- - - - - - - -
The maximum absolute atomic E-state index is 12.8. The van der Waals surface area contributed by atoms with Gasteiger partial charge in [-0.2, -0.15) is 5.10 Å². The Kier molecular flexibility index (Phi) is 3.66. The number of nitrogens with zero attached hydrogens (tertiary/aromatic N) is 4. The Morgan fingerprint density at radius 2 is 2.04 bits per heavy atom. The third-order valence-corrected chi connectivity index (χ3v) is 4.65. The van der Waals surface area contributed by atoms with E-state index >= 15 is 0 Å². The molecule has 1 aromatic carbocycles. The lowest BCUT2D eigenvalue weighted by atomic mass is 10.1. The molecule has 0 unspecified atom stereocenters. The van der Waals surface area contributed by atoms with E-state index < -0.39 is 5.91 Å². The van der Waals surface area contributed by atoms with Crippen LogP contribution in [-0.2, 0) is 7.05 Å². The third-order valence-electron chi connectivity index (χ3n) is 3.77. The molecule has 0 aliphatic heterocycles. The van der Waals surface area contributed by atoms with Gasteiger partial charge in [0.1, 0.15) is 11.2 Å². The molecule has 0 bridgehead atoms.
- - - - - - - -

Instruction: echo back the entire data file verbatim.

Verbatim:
The maximum absolute atomic E-state index is 12.8. The van der Waals surface area contributed by atoms with Gasteiger partial charge in [-0.2, -0.15) is 5.10 Å². The Kier molecular flexibility index (Phi) is 3.66. The number of nitrogens with zero attached hydrogens (tertiary/aromatic N) is 4. The Morgan fingerprint density at radius 2 is 2.04 bits per heavy atom. The third-order valence-corrected chi connectivity index (χ3v) is 4.65. The van der Waals surface area contributed by atoms with E-state index >= 15 is 0 Å². The molecule has 1 aromatic carbocycles. The lowest BCUT2D eigenvalue weighted by atomic mass is 10.1. The molecule has 0 unspecified atom stereocenters. The van der Waals surface area contributed by atoms with E-state index < -0.39 is 5.91 Å². The van der Waals surface area contributed by atoms with Crippen LogP contribution in [-0.2, 0) is 7.05 Å². The third-order valence-electron chi connectivity index (χ3n) is 3.77. The molecule has 0 aliphatic heterocycles. The van der Waals surface area contributed by atoms with Gasteiger partial charge in [0.1, 0.15) is 11.2 Å². The molecule has 0 bridgehead atoms.